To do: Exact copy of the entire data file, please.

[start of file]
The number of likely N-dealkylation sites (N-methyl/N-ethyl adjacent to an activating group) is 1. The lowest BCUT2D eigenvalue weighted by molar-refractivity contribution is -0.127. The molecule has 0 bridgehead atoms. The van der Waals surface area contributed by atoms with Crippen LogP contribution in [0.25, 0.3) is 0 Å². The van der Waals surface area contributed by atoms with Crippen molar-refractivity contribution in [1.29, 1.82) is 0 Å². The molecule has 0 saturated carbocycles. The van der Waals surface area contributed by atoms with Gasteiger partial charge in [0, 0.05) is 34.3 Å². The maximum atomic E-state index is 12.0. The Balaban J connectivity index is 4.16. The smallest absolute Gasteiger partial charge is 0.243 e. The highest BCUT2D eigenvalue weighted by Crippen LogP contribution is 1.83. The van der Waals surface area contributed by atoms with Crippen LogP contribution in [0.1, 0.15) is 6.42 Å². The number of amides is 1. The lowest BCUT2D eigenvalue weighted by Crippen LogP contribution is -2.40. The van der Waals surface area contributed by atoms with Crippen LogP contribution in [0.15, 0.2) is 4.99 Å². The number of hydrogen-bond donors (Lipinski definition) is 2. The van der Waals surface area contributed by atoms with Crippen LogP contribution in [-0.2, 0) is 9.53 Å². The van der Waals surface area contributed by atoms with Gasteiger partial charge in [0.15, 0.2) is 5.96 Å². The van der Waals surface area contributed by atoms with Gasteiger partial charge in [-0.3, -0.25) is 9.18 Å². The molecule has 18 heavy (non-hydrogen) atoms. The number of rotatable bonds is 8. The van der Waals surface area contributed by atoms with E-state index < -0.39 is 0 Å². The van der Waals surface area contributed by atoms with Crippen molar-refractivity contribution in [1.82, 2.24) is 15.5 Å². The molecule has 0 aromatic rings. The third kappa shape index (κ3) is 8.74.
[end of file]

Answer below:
The number of likely N-dealkylation sites (N-methyl/N-ethyl adjacent to an activating group) is 1. The lowest BCUT2D eigenvalue weighted by molar-refractivity contribution is -0.127. The molecule has 0 bridgehead atoms. The van der Waals surface area contributed by atoms with Crippen LogP contribution in [0.25, 0.3) is 0 Å². The van der Waals surface area contributed by atoms with Crippen molar-refractivity contribution in [1.29, 1.82) is 0 Å². The molecule has 0 saturated carbocycles. The van der Waals surface area contributed by atoms with Gasteiger partial charge in [0, 0.05) is 34.3 Å². The maximum atomic E-state index is 12.0. The Balaban J connectivity index is 4.16. The smallest absolute Gasteiger partial charge is 0.243 e. The highest BCUT2D eigenvalue weighted by Crippen LogP contribution is 1.83. The van der Waals surface area contributed by atoms with Crippen LogP contribution in [0.1, 0.15) is 6.42 Å². The number of amides is 1. The lowest BCUT2D eigenvalue weighted by Crippen LogP contribution is -2.40. The van der Waals surface area contributed by atoms with Crippen LogP contribution in [0.15, 0.2) is 4.99 Å². The number of hydrogen-bond donors (Lipinski definition) is 2. The van der Waals surface area contributed by atoms with Crippen LogP contribution in [-0.2, 0) is 9.53 Å². The van der Waals surface area contributed by atoms with Gasteiger partial charge in [0.15, 0.2) is 5.96 Å². The van der Waals surface area contributed by atoms with Gasteiger partial charge in [-0.3, -0.25) is 9.18 Å². The molecule has 18 heavy (non-hydrogen) atoms. The number of rotatable bonds is 8. The van der Waals surface area contributed by atoms with E-state index < -0.39 is 0 Å². The van der Waals surface area contributed by atoms with Crippen molar-refractivity contribution in [1.82, 2.24) is 15.5 Å². The molecule has 0 aromatic rings. The third kappa shape index (κ3) is 8.74.